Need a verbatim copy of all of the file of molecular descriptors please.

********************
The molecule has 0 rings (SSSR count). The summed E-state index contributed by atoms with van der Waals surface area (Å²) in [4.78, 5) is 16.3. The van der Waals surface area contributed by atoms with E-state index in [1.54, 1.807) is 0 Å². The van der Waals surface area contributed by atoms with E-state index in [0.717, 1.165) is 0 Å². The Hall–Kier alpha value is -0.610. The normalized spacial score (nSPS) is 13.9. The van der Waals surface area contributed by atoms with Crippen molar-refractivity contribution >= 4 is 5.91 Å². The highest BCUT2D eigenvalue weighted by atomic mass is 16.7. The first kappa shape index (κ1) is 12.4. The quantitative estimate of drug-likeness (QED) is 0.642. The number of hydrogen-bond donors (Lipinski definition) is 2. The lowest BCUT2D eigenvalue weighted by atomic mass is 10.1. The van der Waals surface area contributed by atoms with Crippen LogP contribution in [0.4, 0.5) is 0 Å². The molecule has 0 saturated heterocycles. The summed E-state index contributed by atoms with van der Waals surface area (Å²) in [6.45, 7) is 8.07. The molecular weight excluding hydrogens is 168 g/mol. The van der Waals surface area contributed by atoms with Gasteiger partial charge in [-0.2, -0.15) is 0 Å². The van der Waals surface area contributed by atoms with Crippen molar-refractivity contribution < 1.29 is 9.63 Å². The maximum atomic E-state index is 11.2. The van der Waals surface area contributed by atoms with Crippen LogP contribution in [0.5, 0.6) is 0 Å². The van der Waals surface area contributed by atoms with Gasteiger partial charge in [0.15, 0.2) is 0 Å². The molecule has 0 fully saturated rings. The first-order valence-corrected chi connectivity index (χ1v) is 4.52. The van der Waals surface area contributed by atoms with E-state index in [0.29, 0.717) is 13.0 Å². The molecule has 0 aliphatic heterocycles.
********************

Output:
The molecule has 0 rings (SSSR count). The summed E-state index contributed by atoms with van der Waals surface area (Å²) in [4.78, 5) is 16.3. The van der Waals surface area contributed by atoms with E-state index in [1.54, 1.807) is 0 Å². The van der Waals surface area contributed by atoms with E-state index in [0.717, 1.165) is 0 Å². The Hall–Kier alpha value is -0.610. The normalized spacial score (nSPS) is 13.9. The van der Waals surface area contributed by atoms with Crippen molar-refractivity contribution >= 4 is 5.91 Å². The highest BCUT2D eigenvalue weighted by atomic mass is 16.7. The first kappa shape index (κ1) is 12.4. The quantitative estimate of drug-likeness (QED) is 0.642. The number of hydrogen-bond donors (Lipinski definition) is 2. The lowest BCUT2D eigenvalue weighted by atomic mass is 10.1. The van der Waals surface area contributed by atoms with Crippen LogP contribution in [0.4, 0.5) is 0 Å². The molecule has 0 saturated heterocycles. The summed E-state index contributed by atoms with van der Waals surface area (Å²) in [6.45, 7) is 8.07. The molecular weight excluding hydrogens is 168 g/mol. The van der Waals surface area contributed by atoms with Gasteiger partial charge in [-0.2, -0.15) is 0 Å². The van der Waals surface area contributed by atoms with Crippen molar-refractivity contribution < 1.29 is 9.63 Å². The maximum atomic E-state index is 11.2. The van der Waals surface area contributed by atoms with Crippen LogP contribution in [0.5, 0.6) is 0 Å². The van der Waals surface area contributed by atoms with Gasteiger partial charge in [0.15, 0.2) is 0 Å². The molecule has 0 fully saturated rings. The first-order valence-corrected chi connectivity index (χ1v) is 4.52. The van der Waals surface area contributed by atoms with E-state index in [0.29, 0.717) is 13.0 Å². The molecule has 0 aliphatic heterocycles.